As election night wore on, the scene looked grim for Democrats, and hopeful for Republicans, as Donald Trump took Florida, one of several “swing” states that had been favored to go the way of Democratic challenger Joe Biden, and the map suddenly looked like it did on election night of 2016. But as the sun rose, and large amounts of mail-in and absentee ballots rolled in, the mood shifted. By Wednesday, parts of the “blue wall,” rust belt states like Michigan and Wisconsin that Trump had won in 2016, have been called in favor of Biden, while states like Arizona, Georgia and Pennsylvania all remained in play.

As of 9:30 p.m. Eastern time, Biden held a 253 to 214 Electoral College lead, with several potential paths to the 270 vote threshold of victory.

For Lora Nicolas, a theater performer based in New York City, Trump’s victory in 2016 made her realize she was living in a bubble. She vowed to do her part, founding the Young Fil-Ams for Biden-Harris, which she is co-director of, to reach out to swing voters and “get them through some hard conversations.”

“At first I feel so under qualified but I was like, ‘if you care about this country, if you care where it’s going, you can use that voice to help encourage others,’” said Nicolas. 

Nicolas, who has been mostly homebound since the COVID-19 pandemic brought the city to a halt in March, says she had been “baffled” by the initial vote totals, but her mood began to turn as states started flipping blue. She says social justice and racial inequality, as well as hopes for a “kinder America” are among the main reasons she has been active in the election.

“I think there’s a lot of work to be done to get it to be the America we once knew but this is is a good starting point,” said Nicolas.

Don Mike Mendoza, who is co-chair of the “Young Fil-Ams” group in Pennsylvania, a state that swung for Trump in 2016 but is still up for grabs in 2020, echoes similar concerns over the racial climate in America during Trump’s presidency.

“I was very very excited about a candidate who actually cared about the other minority groups in this country. Especially for Filipino Americans, immigration is very important and non-discrimination is very important and to have a president who does not fan the flames of hate is very, very essential,” said Mendoza. “And Joe Biden is that candidate.”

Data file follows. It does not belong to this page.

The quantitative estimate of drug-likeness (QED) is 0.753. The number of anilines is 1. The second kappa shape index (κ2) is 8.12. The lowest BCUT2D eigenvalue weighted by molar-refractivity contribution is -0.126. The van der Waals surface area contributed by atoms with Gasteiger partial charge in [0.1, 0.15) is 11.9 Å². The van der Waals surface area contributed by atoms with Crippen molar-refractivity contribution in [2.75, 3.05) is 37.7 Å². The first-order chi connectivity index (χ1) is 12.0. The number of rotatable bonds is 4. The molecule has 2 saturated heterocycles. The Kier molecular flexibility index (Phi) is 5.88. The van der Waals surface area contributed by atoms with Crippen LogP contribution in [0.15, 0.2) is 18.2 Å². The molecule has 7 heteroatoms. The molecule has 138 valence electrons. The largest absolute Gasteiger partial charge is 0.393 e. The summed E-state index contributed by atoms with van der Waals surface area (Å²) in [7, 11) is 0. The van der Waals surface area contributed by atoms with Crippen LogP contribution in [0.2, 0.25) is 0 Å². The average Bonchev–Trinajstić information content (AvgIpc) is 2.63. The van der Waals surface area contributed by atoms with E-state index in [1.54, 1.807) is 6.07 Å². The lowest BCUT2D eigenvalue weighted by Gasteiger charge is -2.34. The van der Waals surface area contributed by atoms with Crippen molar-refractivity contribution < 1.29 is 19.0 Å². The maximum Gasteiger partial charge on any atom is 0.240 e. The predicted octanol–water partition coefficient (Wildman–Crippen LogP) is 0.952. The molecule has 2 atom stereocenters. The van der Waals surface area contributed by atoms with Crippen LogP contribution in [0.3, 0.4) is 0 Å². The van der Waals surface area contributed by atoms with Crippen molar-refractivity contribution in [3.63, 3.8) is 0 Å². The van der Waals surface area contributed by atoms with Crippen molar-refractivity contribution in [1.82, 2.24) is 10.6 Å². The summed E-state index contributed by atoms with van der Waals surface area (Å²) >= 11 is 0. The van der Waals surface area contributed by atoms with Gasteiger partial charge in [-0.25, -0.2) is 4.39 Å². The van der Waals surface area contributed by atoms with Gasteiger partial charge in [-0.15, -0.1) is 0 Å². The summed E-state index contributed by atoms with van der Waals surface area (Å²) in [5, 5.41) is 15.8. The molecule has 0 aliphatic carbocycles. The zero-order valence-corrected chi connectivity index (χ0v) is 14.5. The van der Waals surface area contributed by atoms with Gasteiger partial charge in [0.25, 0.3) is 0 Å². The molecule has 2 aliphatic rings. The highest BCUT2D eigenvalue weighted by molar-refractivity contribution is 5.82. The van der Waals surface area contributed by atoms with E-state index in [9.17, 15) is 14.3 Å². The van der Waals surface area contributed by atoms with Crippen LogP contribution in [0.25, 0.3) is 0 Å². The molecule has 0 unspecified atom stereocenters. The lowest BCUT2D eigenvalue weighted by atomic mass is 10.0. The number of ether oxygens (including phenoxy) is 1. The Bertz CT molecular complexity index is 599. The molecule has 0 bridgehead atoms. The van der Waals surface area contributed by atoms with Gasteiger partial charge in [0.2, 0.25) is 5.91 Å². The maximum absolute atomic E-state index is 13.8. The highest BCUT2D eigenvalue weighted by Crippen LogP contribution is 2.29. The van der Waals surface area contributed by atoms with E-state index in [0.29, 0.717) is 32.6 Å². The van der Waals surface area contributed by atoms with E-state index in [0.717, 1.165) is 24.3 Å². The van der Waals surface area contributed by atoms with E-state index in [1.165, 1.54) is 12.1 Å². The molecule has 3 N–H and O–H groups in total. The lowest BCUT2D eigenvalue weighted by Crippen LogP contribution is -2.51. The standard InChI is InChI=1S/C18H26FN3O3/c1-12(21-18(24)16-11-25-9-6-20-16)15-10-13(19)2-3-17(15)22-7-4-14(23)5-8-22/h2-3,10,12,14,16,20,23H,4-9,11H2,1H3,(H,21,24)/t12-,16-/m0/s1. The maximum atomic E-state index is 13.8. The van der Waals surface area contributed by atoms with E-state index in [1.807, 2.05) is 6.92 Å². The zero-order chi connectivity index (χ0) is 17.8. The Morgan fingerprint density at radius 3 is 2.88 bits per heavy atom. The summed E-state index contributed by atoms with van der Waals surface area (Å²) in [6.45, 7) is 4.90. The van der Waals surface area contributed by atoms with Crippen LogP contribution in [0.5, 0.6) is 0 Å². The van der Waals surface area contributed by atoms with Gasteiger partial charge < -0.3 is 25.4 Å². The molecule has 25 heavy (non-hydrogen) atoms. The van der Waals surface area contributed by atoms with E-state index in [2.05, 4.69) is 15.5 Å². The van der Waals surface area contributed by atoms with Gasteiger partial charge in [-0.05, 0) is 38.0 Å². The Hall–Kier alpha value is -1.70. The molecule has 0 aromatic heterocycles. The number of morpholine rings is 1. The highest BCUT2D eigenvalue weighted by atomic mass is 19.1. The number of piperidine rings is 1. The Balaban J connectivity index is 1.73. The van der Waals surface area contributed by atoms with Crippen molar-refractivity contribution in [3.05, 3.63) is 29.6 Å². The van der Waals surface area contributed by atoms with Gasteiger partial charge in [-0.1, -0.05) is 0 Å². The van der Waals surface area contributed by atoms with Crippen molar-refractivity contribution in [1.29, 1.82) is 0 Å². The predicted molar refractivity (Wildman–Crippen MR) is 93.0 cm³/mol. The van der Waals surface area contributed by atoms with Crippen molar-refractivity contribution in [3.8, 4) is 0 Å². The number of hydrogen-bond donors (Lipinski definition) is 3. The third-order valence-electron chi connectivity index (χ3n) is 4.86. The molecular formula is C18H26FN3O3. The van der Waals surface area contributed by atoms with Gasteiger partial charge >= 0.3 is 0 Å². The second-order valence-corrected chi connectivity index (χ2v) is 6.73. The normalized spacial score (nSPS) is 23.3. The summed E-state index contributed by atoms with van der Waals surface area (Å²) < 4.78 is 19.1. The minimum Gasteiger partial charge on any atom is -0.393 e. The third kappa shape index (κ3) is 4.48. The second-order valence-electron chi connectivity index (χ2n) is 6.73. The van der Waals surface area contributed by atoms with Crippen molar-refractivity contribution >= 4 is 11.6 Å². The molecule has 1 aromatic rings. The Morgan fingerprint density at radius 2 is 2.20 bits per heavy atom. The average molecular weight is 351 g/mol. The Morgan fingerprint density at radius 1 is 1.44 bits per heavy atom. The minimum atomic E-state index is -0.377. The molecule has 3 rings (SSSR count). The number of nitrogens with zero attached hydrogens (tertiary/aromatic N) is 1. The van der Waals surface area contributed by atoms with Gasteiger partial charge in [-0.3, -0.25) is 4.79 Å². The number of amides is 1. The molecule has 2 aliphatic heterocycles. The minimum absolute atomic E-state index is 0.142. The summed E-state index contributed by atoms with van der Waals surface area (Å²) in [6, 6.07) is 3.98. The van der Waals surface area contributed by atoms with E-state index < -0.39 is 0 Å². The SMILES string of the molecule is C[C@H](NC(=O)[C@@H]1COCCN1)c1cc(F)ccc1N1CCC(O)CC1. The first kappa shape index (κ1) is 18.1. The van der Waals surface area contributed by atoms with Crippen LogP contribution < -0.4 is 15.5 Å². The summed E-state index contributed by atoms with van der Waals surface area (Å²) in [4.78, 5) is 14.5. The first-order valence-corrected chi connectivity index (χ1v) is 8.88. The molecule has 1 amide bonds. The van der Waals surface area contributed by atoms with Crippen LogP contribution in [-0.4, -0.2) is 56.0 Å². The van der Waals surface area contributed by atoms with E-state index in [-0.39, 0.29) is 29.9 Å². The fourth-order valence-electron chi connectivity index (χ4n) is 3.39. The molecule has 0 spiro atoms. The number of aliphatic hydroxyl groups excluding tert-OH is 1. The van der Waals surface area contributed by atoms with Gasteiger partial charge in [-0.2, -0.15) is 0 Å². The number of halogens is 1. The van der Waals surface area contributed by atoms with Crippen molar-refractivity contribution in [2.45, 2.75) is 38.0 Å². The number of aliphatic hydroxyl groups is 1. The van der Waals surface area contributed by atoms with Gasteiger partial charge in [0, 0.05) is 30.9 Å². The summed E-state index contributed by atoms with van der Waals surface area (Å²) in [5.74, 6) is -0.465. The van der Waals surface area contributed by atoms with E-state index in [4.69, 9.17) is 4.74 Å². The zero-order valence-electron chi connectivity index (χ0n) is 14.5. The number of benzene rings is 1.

In Arizona, a state which could decide the election, small business owner Marie Cunning expressed disbelief at the possibility that her state, which has not gone blue in a presidential election since 1996, could swing Biden’s way. Like President Trump, as a self-described “conservative Republican,” she expressed concerns about voter fraud, citing “ballots being dumped” and Sharpie markers, which were provided to many voters in Arizona to mark their ballots, bleeding over and invalidating their votes. Responding to numerous claims, the Maricopa County Elections Department dismissed the concerns, saying that the tabulation machines will correctly count votes, even if there is bleed-through.

Cunning, whose family hails from Greenhills in San Juan, cites opposition to abortion as a primary reason for supporting Trump, saying he’s “family-oriented.” She worries about gun rights being stripped and the defunding of police department under a Biden-Harris administration, though the Democratic platform calls for neither.

“I think a population that’s not able to protect itself, that’s when communism happens, that’s when oppression of the population happens, and I think that’s gonna be a revolution before that happens,” said Cunning.

Cliffhanger US election leaves Filipino Americans restless but hopeful

Though the number of uncounted votes continues to dwindle, there remains no timetable to when the race will be officially called. Delays in tally updates, the potential for recounts in close states, as well as the possibility of electoral protests being elevated to the Supreme Court, could drag this election out for an indeterminate time, fostering greater uncertainty.

Unity will take even longer. –